In history, paper money did not acquire any real value until it was linked to gold. However, the Bretton Woods treaty, which made the US dollar the world’s reserve currency and obliged the USA to hold an ounce of fine gold for 35 dollars, was cancelled by US President Nixon in 1971. The value of money was thus placed on trust in governments. Money became an instrument of economic policy. The exchange rates became free, the value relative. Governments and central banks have started printing unimaginable amounts of money to finance crises.
Since 1971, the price of gold has risen to well over USD 1,000. Paper money has thus lost almost 97 percent of its value compared to gold. Liberal economists therefore doubt that Fiat currencies can fulfil a core function of money, that of a store of value (and a medium of exchange). This is where Bitcoin comes in. Bitcoin is mined similar to gold. However, the number of Bitoin is limited to 21 million BTC, so there can be no inflation. Bitcoin is therefore a perfect value memory.
Bitcoin as a store of value
Ultimately, however, the value of Bitcoin is based solely on the confidence that BTC will continue to have an equivalent value tomorrow. However, Bitcoin does not need to rely on third parties because, for example, banks are not required to carry out transactions.
The basis for this is that the Bitcoin network is a distributed peer-to-peer system (P2P). The advantage of P2P systems over centralised systems is that direct interaction can take place between the parties and no switching instance is required. In contrast to Fiat currencies, Bitcoin is thus resistant to attacks by governments.
The Bitcoin Blockchain records every single transaction performed with Bitcoin, validates transactions and ensures the integrity of the network. Bitcoins trade with decimal places. Bitcoin’s smallest unit is a Satoshi. One Bitcoin corresponds to 0.00000001 Satoshi.
How does the Bitcoin blockchain work?
The Blockchain is the revolutionary technology behind Bitcoin and other crypto currencies invented by Satoshi Nakamoto. The Bitcoin blockchain is a chain of blocks that are connected by cryptographic processes. All transactions ever made over the Bitcoin network are stored in the blockchain. The transactions are considered confirmed if they are stored in the Bitcoin blockchain (in a block).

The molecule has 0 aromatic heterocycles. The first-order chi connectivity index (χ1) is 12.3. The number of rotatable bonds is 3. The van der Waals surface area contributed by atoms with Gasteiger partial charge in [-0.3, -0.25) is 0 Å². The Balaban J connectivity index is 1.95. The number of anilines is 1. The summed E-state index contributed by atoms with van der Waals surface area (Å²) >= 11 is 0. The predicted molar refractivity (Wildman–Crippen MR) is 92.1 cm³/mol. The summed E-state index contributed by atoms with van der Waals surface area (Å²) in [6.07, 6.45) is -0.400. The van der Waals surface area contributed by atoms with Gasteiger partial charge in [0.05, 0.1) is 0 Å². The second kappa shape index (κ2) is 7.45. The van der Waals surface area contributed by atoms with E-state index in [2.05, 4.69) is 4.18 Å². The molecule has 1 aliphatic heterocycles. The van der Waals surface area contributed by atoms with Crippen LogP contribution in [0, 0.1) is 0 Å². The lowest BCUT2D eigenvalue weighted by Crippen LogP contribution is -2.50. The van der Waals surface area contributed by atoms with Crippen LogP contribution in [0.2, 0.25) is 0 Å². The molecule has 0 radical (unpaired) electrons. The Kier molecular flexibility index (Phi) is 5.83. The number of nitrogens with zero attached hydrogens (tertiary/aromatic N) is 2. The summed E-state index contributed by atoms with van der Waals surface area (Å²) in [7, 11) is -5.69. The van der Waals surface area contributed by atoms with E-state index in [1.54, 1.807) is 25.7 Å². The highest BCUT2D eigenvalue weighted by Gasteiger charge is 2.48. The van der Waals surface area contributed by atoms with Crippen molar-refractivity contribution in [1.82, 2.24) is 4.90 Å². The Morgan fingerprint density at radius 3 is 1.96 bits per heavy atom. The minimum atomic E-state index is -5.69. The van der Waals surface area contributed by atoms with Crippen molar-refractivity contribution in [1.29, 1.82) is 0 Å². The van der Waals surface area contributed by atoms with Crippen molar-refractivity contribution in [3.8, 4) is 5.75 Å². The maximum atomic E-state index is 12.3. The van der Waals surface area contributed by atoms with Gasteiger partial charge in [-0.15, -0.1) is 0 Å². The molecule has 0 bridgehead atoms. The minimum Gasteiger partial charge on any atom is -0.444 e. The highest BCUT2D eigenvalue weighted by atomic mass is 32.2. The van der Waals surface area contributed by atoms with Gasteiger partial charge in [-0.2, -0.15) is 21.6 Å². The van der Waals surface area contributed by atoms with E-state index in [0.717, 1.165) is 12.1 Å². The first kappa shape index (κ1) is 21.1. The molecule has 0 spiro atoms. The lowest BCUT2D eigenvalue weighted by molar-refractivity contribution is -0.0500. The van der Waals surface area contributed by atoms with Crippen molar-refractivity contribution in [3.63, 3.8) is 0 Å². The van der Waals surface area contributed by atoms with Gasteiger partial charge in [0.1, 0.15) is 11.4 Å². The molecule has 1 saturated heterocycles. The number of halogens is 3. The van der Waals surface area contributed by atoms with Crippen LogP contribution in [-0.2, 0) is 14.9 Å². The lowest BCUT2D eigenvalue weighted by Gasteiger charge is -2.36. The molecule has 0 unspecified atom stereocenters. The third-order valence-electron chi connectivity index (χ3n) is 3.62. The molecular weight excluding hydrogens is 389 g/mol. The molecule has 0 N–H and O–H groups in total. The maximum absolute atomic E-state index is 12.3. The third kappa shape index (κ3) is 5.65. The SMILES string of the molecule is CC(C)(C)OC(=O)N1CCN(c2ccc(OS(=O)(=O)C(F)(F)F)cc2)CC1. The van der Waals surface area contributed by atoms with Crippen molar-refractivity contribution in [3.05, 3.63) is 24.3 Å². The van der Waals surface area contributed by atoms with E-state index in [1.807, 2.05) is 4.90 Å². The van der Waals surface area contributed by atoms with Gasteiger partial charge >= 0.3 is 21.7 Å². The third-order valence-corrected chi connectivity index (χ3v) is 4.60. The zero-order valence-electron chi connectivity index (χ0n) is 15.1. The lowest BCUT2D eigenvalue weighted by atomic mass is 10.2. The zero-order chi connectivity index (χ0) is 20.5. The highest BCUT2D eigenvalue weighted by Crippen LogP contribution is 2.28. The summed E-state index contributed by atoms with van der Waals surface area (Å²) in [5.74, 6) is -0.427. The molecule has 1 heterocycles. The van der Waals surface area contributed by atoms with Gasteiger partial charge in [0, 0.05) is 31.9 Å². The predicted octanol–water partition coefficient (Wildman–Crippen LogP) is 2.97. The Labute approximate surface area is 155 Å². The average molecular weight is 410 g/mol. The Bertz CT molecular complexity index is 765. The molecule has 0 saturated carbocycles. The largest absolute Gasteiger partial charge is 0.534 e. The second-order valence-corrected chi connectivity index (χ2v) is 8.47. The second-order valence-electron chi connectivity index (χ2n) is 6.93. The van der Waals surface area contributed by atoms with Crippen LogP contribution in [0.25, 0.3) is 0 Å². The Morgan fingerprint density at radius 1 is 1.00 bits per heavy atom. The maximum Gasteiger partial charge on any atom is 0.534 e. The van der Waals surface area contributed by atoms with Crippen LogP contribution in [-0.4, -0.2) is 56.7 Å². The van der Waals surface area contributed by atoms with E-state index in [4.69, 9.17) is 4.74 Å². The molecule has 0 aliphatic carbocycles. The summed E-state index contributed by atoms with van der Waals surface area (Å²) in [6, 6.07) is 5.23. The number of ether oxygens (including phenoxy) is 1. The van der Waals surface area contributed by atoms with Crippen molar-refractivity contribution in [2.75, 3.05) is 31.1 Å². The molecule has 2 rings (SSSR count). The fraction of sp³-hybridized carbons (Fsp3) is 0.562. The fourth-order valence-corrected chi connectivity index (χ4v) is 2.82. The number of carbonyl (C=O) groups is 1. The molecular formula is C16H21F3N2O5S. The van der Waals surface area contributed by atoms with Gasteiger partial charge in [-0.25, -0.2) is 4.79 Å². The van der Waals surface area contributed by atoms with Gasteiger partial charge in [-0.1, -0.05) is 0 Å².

A major problem for digital currencies and virtual objects in general is the double spending problem. In contrast to physical objects, which can only be issued once, digital goods can be used several times, in two different places (simultaneously). We have learned that earlier variants of digital money, such as b-money and DigiCash, failed to provide a workable solution to this problem. Satoshi Nakamoto has found a solution for this. Blockchain technology stops this problem by requiring that each member of the network (“Full Nodes”) checks each transaction.
Only if the majority of the participants confirms that the transactions in the block are unique are they added to the block chain. Each new block is linked to the previous block to ensure a chain of accepted transaction histories.
In order to provide an incentive for the validation of transactions, each block attached to the block chain is rewarded with a “block reward“. The current reward (in 2018) for “mining” is 12.5 BTC. In 2020, the reward will be halved to 6.25 BTC, since every 200,000 blocks will be halved (approximately every 4 years) until all 21 million Bitcoin are mined. Mining solved the second major problem of Bitcoin’s predecessors, as the consensus of the miners replaced a central institution (central banks and banks).
What is Mining?
How does Bitcoin Mining work?
Within the Bitcoin protocol, Satoshi Nakamoto has specified that a block with outstanding Bitcoin transactions is written to the block chain approximately every ten minutes. A block can contain an indefinite number of individual transactions; the limit is only the block size. This is 1 Megabyte (MB).